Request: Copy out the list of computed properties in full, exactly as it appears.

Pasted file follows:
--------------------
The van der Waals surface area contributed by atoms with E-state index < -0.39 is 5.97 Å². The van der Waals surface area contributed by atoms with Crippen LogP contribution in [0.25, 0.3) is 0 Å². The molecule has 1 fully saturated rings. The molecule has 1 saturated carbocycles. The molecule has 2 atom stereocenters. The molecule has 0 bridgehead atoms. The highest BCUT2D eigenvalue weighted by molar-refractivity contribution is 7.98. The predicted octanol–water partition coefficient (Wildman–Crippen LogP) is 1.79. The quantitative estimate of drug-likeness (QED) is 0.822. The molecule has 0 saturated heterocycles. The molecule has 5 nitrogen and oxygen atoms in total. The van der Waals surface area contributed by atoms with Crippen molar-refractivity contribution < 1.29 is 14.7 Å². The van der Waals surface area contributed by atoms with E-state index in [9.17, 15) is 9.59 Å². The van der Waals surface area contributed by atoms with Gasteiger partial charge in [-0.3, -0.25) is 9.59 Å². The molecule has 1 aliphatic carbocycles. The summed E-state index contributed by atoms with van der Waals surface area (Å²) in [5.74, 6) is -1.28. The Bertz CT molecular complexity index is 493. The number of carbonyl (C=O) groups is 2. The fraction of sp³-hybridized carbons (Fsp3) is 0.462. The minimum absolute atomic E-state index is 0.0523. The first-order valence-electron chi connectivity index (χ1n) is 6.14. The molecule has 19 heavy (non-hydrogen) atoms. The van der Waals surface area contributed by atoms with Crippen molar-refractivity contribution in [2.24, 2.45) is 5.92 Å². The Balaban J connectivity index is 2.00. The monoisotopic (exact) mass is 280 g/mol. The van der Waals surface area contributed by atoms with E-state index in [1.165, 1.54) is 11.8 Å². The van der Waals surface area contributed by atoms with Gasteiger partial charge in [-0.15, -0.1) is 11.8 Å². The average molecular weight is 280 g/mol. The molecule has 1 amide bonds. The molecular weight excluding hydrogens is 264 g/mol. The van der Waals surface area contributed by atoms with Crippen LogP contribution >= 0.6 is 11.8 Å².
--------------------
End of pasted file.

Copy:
The van der Waals surface area contributed by atoms with E-state index < -0.39 is 5.97 Å². The van der Waals surface area contributed by atoms with Crippen LogP contribution in [0.25, 0.3) is 0 Å². The molecule has 1 fully saturated rings. The molecule has 1 saturated carbocycles. The molecule has 2 atom stereocenters. The molecule has 0 bridgehead atoms. The highest BCUT2D eigenvalue weighted by molar-refractivity contribution is 7.98. The predicted octanol–water partition coefficient (Wildman–Crippen LogP) is 1.79. The quantitative estimate of drug-likeness (QED) is 0.822. The molecule has 0 saturated heterocycles. The molecule has 5 nitrogen and oxygen atoms in total. The van der Waals surface area contributed by atoms with Crippen molar-refractivity contribution < 1.29 is 14.7 Å². The van der Waals surface area contributed by atoms with E-state index in [9.17, 15) is 9.59 Å². The van der Waals surface area contributed by atoms with Gasteiger partial charge in [-0.3, -0.25) is 9.59 Å². The molecule has 1 aliphatic carbocycles. The summed E-state index contributed by atoms with van der Waals surface area (Å²) in [5.74, 6) is -1.28. The Bertz CT molecular complexity index is 493. The number of carbonyl (C=O) groups is 2. The fraction of sp³-hybridized carbons (Fsp3) is 0.462. The minimum absolute atomic E-state index is 0.0523. The first-order valence-electron chi connectivity index (χ1n) is 6.14. The molecule has 19 heavy (non-hydrogen) atoms. The van der Waals surface area contributed by atoms with Crippen molar-refractivity contribution in [2.24, 2.45) is 5.92 Å². The Balaban J connectivity index is 2.00. The monoisotopic (exact) mass is 280 g/mol. The van der Waals surface area contributed by atoms with E-state index in [1.165, 1.54) is 11.8 Å². The van der Waals surface area contributed by atoms with Gasteiger partial charge in [-0.15, -0.1) is 11.8 Å². The average molecular weight is 280 g/mol. The molecule has 1 amide bonds. The molecular weight excluding hydrogens is 264 g/mol. The van der Waals surface area contributed by atoms with Crippen LogP contribution >= 0.6 is 11.8 Å².